The Adventures of Hajji Baba of Ispahan, by James Justinian Morier

Chapter lviii

Of the consequences of the adventure, which threaten danger, but end in apparent good fortune.

I carefully fastened the inside of my door as soon as I was left to myself, and put my candle in so remote a corner of the room, that if any one was curious to look through the painted glass window, they could never discover that I was not the mollah bashi.

Having done this, it then struck me that something more might be elicited from this adventure than I had at first imagined. ‘Let me inspect the good man’s pockets,’ said I, ‘and the roll of paper in his girdle; perhaps they may contain the history of my future plans.’ In his right-hand pocket were two notes, a rosary, and his seals. In the left his ink-stand, a small looking-glass, and a comb. His watch was kept in the breast of his coat, and in another small pocket, nearly under his arm-pit, was his purse.

The purse first came under inspection, and there I found five tomauns in gold and two pieces of silver. The watch was gold, and of English manufacture. His inkstand, beautifully painted, was also valuable, and contained a penknife, scissors, and pens. All these and the other trinkets I duly looked upon as my own (for I was determined to play the whole game), and I replaced them in their proper places on my person. The notes then came under inspection. One was to this purpose, without a seal.

‘O friend! my intimate! my brother!’ (‘O,’ said I, ‘this is from an equal!’) ‘You know the affection that the friend who addresses you entertains for that bright star of the age, the shadow of our blessed Prophet, and his only wish is, that their intimacy should daily increase and strengthen. He sends him six choice Ispahan melons, such as are not to be found every day, and requests him, as he values his beard, to give him an unlimited permission to drink wine; for the doctors assure him if he does not take it in abundance, he will not have long to be the scourge and extirpator of the enemies of the true faith.’

‘This can only be from the chief executioner,’ said I immediately. ‘Who else in Persia could express in such few words his own character, namely, flatterer, drunkard, and braggart? I will make something of this; but let me look at the other note. I opened it, and read as follows:

‘O my lord and master, ‘The humble inferior who presumes to address the prop of the true faith, the terror of infidels, and the refuge of the sinner, begs leave to lay before him, that after having encountered a thousand difficulties, he has at length succeeded in getting from the peasantry of his villages one hundred tomauns in ready money, besides the fifty kherwars, or ass loads of grain: that the man, Hossein Ali, could or would not pay anything, although he had bastinadoed him twice, and he had in consequence taken possession of his two cows: that he would go on beating and exerting himself to the best of his abilities; and if some one was sent for the money which he had now in hand, he would deliver it over upon receiving a proper order.’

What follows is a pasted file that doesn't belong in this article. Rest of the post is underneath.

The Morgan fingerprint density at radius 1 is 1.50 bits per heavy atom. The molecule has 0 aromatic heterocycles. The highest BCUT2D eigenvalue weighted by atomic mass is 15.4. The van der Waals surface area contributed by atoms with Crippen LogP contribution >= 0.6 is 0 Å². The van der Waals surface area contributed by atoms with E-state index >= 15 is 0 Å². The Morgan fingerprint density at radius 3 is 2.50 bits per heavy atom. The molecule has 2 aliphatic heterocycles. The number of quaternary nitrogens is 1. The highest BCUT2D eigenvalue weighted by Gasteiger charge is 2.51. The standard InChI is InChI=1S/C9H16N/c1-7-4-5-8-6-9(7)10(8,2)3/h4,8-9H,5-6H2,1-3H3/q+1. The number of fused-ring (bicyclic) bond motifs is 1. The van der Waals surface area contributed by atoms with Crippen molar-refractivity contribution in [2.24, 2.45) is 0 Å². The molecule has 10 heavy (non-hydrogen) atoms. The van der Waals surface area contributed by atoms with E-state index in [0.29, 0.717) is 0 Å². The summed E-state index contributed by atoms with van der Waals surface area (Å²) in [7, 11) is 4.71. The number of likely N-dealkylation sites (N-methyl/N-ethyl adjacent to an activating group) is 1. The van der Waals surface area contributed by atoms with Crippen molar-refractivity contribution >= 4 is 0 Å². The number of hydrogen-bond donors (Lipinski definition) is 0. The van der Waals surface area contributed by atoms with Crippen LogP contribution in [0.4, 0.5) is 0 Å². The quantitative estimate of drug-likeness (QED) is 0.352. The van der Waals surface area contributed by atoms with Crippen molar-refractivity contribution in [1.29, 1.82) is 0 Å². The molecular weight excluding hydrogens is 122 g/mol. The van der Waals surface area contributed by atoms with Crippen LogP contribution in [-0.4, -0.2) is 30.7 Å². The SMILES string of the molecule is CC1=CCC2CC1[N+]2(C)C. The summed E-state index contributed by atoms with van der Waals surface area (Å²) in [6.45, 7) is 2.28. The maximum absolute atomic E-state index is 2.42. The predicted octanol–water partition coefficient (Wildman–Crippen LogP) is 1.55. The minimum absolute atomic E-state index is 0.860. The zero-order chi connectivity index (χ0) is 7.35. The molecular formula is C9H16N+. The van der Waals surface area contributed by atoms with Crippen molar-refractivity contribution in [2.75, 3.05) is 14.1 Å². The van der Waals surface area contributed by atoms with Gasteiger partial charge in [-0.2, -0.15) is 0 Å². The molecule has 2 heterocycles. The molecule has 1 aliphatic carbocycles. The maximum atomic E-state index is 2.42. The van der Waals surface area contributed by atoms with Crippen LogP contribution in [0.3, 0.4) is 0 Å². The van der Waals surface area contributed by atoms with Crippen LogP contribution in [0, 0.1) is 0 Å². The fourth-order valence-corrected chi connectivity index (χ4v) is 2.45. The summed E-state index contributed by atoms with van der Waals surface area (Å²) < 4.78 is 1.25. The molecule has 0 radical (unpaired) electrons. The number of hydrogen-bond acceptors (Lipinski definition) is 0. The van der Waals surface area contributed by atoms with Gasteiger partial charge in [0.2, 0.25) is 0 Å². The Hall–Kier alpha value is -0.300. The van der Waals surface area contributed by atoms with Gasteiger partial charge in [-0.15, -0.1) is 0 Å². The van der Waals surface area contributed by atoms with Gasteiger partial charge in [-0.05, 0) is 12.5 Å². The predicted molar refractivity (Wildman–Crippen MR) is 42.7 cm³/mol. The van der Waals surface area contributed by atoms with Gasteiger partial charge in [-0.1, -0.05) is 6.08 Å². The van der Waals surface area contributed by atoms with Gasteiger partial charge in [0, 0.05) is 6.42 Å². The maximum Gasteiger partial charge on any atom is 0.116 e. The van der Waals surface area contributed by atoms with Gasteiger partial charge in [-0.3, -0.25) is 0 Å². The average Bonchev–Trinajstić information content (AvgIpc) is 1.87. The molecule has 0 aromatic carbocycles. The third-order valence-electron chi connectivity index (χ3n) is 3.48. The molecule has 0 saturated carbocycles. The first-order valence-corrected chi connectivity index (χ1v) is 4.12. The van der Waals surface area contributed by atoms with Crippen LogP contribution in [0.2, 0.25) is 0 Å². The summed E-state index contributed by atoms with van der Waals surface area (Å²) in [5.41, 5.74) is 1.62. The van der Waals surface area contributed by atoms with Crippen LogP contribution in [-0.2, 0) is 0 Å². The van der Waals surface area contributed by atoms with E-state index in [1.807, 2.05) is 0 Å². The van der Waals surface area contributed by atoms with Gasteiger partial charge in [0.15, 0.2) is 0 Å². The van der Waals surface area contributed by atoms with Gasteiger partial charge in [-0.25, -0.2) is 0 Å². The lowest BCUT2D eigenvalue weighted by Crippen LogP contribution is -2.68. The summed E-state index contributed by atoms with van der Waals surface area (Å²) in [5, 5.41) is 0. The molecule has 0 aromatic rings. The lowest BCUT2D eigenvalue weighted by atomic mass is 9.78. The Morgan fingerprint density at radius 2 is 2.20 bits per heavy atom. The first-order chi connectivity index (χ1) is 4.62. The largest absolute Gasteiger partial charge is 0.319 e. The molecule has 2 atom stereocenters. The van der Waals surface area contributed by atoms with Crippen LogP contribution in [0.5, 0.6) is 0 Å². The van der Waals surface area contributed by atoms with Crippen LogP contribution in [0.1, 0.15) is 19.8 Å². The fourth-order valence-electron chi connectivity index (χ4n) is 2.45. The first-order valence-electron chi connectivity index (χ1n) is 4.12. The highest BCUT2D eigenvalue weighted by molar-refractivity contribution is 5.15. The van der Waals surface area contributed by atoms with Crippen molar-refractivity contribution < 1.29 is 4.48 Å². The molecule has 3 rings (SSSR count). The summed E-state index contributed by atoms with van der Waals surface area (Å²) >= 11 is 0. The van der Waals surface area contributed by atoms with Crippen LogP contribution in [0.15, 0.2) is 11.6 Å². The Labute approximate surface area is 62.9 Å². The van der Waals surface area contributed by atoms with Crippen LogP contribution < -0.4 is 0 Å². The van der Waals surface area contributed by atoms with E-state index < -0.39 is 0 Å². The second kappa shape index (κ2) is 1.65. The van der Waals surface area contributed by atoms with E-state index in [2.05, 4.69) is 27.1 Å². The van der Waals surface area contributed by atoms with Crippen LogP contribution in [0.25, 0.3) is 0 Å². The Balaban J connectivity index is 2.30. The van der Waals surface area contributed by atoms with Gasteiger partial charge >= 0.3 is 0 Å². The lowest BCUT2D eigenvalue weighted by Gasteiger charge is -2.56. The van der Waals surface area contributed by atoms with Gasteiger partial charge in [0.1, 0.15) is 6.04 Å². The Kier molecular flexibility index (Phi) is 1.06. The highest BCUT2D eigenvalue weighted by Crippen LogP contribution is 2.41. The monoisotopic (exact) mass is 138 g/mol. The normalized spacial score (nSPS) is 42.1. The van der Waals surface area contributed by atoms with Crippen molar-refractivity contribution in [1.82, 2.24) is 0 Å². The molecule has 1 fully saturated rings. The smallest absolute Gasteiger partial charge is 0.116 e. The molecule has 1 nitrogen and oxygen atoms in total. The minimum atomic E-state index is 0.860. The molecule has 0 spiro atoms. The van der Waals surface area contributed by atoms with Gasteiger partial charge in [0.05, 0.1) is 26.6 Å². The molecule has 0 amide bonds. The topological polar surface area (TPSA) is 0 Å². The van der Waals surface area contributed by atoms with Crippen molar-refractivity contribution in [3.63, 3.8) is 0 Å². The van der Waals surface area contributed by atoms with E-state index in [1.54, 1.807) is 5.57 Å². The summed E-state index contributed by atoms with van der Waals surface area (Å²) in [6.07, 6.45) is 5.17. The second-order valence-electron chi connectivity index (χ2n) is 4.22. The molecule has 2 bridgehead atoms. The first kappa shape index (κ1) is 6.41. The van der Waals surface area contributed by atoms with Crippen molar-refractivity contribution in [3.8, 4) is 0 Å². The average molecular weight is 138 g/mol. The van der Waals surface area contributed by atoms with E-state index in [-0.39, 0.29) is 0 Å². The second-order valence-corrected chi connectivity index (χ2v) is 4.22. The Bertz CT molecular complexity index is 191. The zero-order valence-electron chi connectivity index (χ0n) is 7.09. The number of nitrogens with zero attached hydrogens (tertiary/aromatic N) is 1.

The note then finished with the usual form of words from an inferior to his master, and was sealed with a small seal, upon which was impressed Abdul Kerim, the name of the writer.

‘Ah,’ said I, ‘may my lucky stars still protect me, and I will discover who this Abdul Kerim is, and where the village from whence he writes, and then the hundred tomauns become mine. However, I let that matter rest for the moment, to think of the good account to which I might turn the note from the chief executioner. After due reflection I wrote as follows:—

‘O my friend! my soul! ‘The note of that friend without compare has been received, and its contents understood. When the sacred standard of Islâm runs the risk of losing that lion of lions, that double-bladed sword, that tower of strength, when he may be saved and preserved, who can doubt what is to be done? Drink, O friend, drink wine, and copiously too; and let the enemies of all true believers tremble. May thy house prosper, for the melons; but add one more favour to the many already conferred; lend thy friend a horse, duly caparisoned, for he has pressing business on hand, and he will return it safe and sound, as soon as the star of his destiny shall direct him home again.’

This I impressed with the seal of the deceased, and determined to present it myself very early in the morning.

To the other note I wrote the following answer:

‘To the well-beloved Abdul Kerim. ‘We have received your note, and have understood its contents. This will be delivered to you by our confidential Hajji Baba Beg, to whom you will deliver whatever money you have in hand for us. On other subjects you will hear from us soon; but in the meanwhile go on with the bastinado, and we pray Allah to take you into his holy keeping.’